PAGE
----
Foreign investors to buy indebted football club as controversies arise

Wisła Kraków, a 13-time Polish football champion who has recently been on the verge of bankruptcy, seems to have found salvation, as Cambodian and British shareholders reportedly bought the club.

On Tuesday, representatives of the Sports Society "Wisła" Kraków met with the Luxembourgish-British consortium of investment funds, during which a conditional agreement was signed for the sale of 100 percent of the shares in Wisła Kraków joint-stock company.

The details of the contract are strictly confidential. The contract will become effective over the next few days.

Currently, the short-term debts of the club are around PLN 40 mln. Moreover, Wisła owes PLN 47 mln (EUR 10.9 mln) to its former owner, the cable company Tele-Fonika, but this is regarded as a long-term debt and does not have to be paid immediately.

The new owners have pledged to repay the license debt (PLN 12 mln - EUR 2.8 mln) by December 28, which was the necessary condition for the transaction to be completed. Then, they will deal with the rest of the short-term debts (PLN 28 mln - EUR 6.5 mln). Over the next 12 months, Wisła Kraków is to receive funds amounting to PLN 130 mln (EUR 30.3 mln ). This could mean that the acclaimed football club would be miraculously saved.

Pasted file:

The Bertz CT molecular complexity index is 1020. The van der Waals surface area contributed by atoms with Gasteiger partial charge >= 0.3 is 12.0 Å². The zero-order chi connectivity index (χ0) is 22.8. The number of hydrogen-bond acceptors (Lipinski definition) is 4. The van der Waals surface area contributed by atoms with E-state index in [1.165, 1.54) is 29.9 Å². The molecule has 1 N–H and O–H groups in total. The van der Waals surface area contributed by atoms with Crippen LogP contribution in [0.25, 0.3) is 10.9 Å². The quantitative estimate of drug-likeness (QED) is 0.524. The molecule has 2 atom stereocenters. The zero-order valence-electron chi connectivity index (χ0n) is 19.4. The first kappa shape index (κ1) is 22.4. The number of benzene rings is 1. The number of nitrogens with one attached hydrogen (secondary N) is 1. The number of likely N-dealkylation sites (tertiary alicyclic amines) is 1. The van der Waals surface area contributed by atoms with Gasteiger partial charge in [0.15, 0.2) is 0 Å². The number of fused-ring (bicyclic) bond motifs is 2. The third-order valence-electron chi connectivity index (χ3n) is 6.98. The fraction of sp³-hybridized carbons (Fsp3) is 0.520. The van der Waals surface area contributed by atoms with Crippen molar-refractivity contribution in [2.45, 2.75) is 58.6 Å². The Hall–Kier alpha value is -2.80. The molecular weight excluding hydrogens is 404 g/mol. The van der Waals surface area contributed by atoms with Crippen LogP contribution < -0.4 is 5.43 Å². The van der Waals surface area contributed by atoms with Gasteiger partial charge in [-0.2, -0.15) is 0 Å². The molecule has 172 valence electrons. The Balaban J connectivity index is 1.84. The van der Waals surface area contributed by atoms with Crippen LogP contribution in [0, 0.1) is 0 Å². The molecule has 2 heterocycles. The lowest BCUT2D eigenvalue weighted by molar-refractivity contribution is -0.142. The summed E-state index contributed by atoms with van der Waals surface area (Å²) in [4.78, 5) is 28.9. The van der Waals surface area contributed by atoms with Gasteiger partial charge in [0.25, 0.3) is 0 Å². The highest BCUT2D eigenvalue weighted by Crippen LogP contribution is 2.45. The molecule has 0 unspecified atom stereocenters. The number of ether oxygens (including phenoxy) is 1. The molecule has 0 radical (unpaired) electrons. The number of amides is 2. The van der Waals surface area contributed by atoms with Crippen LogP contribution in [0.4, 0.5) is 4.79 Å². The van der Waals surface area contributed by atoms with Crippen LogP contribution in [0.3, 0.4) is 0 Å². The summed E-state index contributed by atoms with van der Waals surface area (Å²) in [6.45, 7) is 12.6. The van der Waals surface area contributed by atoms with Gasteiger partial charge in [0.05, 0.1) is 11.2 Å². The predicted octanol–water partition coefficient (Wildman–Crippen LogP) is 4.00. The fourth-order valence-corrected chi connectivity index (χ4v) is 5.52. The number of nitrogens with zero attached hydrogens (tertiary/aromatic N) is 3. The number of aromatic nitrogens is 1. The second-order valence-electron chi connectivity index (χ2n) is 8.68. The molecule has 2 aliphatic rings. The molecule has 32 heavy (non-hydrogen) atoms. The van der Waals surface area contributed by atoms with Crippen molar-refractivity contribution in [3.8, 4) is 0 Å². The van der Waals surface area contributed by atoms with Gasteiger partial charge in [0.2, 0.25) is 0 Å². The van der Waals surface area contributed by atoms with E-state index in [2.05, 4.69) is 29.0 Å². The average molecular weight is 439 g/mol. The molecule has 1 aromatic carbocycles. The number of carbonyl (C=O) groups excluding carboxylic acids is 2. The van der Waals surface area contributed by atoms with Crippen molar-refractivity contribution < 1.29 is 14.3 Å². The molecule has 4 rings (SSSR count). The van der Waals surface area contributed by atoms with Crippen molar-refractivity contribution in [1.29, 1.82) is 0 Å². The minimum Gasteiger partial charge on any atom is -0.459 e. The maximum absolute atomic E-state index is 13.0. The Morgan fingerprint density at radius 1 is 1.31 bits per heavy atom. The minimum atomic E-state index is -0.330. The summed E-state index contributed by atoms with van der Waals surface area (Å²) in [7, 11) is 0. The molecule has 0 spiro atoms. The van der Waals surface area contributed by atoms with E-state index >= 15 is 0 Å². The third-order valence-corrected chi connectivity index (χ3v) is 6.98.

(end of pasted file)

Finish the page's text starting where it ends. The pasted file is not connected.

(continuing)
Enigmatic investors

However, little specific information can be found about the investors.

The Alelega fund (with a branch office in Europe - Luxembourg Sàrl) is the Cambodian shareholder who guaranteed a majority stake (60 percent) in Wisła.The fund is headed by Ly Vanna, portrayed as a person associated with the Cambodian royal family and a great financial magnate.

On the internet, there are very few details regarding the activities of Mr Vanna and his great fortune.

Apart from the enigmatic Alelega fund, Ly Vanna is associated with several companies operating in France and Switzerland. According to the football agent Adam Pietrowski, who will most likely become a new sports director of Wisła Kraków, the Cambodian businessman has shares in several football clubs, including New York City, Slavia Praga, Yokohama FC, Vitoria Guimaraes, as well as in several Brazilian and Argentinian teams.

The remaining shares (40 percent) will be in the hands of the British company Noble Capital Partners Limited, represented in negotiations by the Swede, Mats Hartling. This company specializes in the trade of company assets.

Mr Hartling himself is simultaneously associated with a significant number of companies. Several allegations of embezzlement have been made against him on the Internet, although their credibility is difficult to verify, but so are the company’s financial credibility and the activities of its representatives.

Noble Capital Partners first took an interest in Wisła at the beginning of November. At that time, the Sports Society recognised them as a contractor with too little financial credibility to negotiate. Nevertheless, the situation changed as the club was on the verge of bankruptcy, and then the Brits came forward alongside the Asian investors.

The aforementioned Mr Pietrowski is also a business partner of Mr Hartling. Both men have several companies with minimal capital registered in Poland, but their financial condition would not be enough to take over the football club at this level. In 2017, Noble Capital's assets were estimated at just over GBP 300,000.

Amid all those uncertainties, only the future of the current management of Wisła Kraków seems clear - they will leave the club as soon as the terms of sale are met.